Monday, March 22, 2010

Millatry wit and humor !!

 Millatry wisdom

"If the enemy is in range, so are you." –Infantry Journal

"It is generally inadvisable to eject directly over the area you just bombed." –U.S. Air Force Manual

"Tracers work both ways." –U.S. Army Ordnance

"Five second fuses only last three seconds." –Infantry Journal

"Any ship can be a minesweeper. Once."

"Never tell the Platoon Sergeant you have nothing to do."

"If you see a bomb technician running, follow him." –USAF Ammo Troop

"The only time you have too much fuel is when you're on fire."

"When one engine fails on a twin-engine airplane you always have enough power left to get you to the scene of the crash."

"What is the similarity between air traffic controllers and pilots? If a pilot screws up, the pilot dies; If ATC screws up... the pilot dies."

The three most common aviation expressions are "Why is it doing that?", "Where are we?", and "Oh, Sh¡t!"

"Airspeed, altitude and brains. Two are always needed to successfully complete the flight."

"Mankind has a perfect record in aviation; we never left one up there!"

"There is no reason to fly through a thunderstorm in peacetime." –sign over Squadron Ops desk at Davis-Monthan AFB, AZ, 1970

"If something hasn't broken on your helicopter, it's about to."

Millatry Anecdotes

"If the main parachute malfunctions," he asked, "how long do we have to deploy the reserve?"
Looking the trooper square in the face, the instructor replied, "The rest of your life."

My wife, Dolores, never quite got the hang of the 24-hour military clock. One day she called the orderly room and asked to speak with me. The person who answered told her to call me at the extension in the band rehearsal hall. "He can be reached at 4700, ma'am," the soldier advised.
With a sigh of exasperation, my wife responded, "And just what time is that?"

My brother and I arrived at boot camp together. On the first morning, our unit was dragged out of bed by our drill sergeant and made to assemble outside. "My name's Sergeant Jackson," he snarled. "Is there anyone here who thinks he can whip me?"
My six-foot-three, 280-pound brother raised his hand and said, "Yes, sir, I do."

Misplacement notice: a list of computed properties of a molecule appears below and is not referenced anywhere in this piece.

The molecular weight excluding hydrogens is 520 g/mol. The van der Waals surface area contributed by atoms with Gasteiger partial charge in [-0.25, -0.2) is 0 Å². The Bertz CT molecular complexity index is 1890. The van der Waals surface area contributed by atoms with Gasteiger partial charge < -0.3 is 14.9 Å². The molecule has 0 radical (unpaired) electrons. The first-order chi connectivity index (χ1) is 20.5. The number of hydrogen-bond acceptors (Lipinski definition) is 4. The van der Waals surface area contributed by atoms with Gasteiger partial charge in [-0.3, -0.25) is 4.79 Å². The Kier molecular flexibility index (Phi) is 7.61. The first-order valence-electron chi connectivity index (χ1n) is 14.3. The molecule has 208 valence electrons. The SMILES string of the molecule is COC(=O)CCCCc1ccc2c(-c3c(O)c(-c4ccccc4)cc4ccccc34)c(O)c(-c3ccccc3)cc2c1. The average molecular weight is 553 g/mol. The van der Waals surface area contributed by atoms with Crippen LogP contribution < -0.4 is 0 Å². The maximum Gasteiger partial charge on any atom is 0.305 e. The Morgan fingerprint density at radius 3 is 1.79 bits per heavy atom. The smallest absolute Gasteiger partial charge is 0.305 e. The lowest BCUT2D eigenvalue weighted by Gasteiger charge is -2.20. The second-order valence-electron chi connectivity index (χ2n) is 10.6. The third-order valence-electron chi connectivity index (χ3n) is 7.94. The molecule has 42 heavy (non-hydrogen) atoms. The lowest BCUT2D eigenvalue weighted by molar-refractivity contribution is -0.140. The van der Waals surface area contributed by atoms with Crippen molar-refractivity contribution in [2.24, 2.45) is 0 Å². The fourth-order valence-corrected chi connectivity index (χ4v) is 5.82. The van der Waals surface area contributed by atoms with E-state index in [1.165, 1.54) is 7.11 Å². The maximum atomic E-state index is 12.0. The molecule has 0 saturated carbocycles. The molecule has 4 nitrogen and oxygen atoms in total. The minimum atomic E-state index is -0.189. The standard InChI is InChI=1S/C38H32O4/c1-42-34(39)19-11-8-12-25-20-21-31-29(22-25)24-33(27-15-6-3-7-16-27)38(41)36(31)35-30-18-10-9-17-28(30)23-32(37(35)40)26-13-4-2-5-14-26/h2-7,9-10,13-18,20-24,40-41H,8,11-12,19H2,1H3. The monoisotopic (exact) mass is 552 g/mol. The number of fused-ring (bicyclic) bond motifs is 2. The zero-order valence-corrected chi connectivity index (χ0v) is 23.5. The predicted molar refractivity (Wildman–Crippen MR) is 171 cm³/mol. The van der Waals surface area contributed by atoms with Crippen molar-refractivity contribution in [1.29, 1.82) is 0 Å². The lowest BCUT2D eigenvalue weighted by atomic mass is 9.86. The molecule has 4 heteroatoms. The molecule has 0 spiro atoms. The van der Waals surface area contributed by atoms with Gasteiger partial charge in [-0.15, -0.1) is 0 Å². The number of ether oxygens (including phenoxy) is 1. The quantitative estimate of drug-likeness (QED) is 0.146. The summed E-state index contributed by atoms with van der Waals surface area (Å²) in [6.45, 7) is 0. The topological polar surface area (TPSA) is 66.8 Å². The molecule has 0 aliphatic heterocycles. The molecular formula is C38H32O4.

Our sergeant grabbed him by the arm and led him out in front of the group. "Men," he said, "this is my new assistant. Now, is there anyone here who thinks he can whip both of us?"

Going over our weekly training schedule one morning at our small Army garrison, we noticed that our annual trip to the rifle range had been canceled for the second time, but that our semi–annual physical-fitness test was still on as planned. "Does it bother anyone else," one soldier asked, "that the Army doesn't seem concerned with how well we can shoot, yet is extremely interested in how fast we can run?"

The colonel who served as inspector general in our command paid particular attention to how personnel wore their uniforms. On one occasion he spotted a junior airman with a violation. "Airman," he bellowed, "what do you do when a shirt pocket is unbuttoned?"
The startled airman replied, "Button it, sir!"
The colonel looked him in the eye and said, "Well?"
At that, the airman nervously reached over and buttoned the colonel's shirt pocket.

Soon after being transferred to a new duty station, my Marine husband called home one evening to tell me he would be late. "Dirty magazines were discovered in the platoon quarters," he said, "and the whole squad is being disciplined."
I launched into a tirade, arguing that Marines should not be penalized for something so trivial.
My husband interrupted. "Honey, when I said ‘dirty magazines,’ I meant the clips from their rifles hadn’t been cleaned."